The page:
services in any country, and the need to reduce health
spending while simultaneously delivering qualitative
healthcare, but also the connection of health to the
economy. The German health service costs an annual 144
billion euros (US$183 billion,) and health spending is
increasing, population aging, and recent high unemployment,
expected to rack up a shortfall in 2007 or roughly 7
billion euros. It is little wonder that Merkel’s government
plans to increase healthcare charges by 0.5% from 2007 to
help finance the pecuniary-challenged health service, a
move unpopular among voters and that threaten the grand
coalition government. The Government also plans to reduce,
in its company tax reforms, corporate tax rates from a
nominal 38.65% to 29.16% with effect from January 2008,
both the health and tax reforms going to parliament later
in 2006. The country’s Finance Minister Peer Steinbrueck
noted detailing the tax plan, that it would make Germany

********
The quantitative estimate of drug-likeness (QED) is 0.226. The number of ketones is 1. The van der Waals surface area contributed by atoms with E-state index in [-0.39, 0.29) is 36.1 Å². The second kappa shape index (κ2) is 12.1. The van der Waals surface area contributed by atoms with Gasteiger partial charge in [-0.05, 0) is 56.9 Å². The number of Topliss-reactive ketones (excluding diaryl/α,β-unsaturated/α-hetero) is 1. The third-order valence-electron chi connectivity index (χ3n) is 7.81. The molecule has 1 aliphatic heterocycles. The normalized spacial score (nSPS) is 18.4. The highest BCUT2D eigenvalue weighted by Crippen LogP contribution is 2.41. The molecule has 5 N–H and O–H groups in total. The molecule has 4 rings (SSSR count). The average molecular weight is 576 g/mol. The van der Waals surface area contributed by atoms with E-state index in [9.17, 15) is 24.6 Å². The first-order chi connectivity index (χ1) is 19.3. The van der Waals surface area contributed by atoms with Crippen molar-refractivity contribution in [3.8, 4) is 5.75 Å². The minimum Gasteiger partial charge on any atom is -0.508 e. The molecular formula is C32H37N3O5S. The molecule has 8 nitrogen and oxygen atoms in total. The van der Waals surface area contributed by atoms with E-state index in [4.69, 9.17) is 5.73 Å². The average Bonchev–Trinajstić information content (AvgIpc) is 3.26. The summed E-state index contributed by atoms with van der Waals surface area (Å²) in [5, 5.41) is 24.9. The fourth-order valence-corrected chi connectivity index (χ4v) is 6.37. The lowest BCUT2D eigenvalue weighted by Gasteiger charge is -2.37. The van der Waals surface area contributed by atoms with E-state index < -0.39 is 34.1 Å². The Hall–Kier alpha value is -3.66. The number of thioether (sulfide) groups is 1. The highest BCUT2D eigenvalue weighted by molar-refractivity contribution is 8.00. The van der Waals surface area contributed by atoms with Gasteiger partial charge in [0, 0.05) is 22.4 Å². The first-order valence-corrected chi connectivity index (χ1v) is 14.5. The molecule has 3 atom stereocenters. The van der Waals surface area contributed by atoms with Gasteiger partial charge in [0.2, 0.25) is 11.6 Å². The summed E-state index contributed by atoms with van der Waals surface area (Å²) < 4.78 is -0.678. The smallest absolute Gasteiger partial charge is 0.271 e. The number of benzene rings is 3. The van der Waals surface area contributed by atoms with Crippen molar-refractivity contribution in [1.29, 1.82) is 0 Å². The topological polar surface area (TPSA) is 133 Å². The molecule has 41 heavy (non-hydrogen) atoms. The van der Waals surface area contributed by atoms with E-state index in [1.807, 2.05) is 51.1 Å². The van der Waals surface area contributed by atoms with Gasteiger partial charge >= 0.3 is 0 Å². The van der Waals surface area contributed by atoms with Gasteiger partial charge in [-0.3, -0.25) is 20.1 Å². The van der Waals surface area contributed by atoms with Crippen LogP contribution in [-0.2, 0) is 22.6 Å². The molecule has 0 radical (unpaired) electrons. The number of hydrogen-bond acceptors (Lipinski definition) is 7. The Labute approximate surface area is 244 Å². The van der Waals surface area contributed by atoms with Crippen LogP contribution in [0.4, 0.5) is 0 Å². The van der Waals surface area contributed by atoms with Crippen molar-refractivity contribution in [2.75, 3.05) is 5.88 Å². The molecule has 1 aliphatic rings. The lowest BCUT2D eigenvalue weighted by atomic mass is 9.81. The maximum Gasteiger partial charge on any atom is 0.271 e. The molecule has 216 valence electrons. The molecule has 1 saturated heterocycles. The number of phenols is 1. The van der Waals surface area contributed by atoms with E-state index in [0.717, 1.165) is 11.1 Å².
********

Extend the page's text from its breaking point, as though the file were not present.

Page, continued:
more attractive to invest in, and bolster its comparative
advantage. Although the tax changes will cost the
government more than 5 billion euros annually in the medium
term, it seems overall that the benefits accruable from the
plans, which include the introduction of a flat capital
gains tax from January 2008, capital gains currently
subject to personal income tax rates, particularly in
preventing capital flight outweigh the costs. Indeed,
Government plans to go ahead with the plans, despite
protestations by Germany’s eight industry associations,
which cautiously welcomed the plan but released a joint
statement recently indicating that tax burden would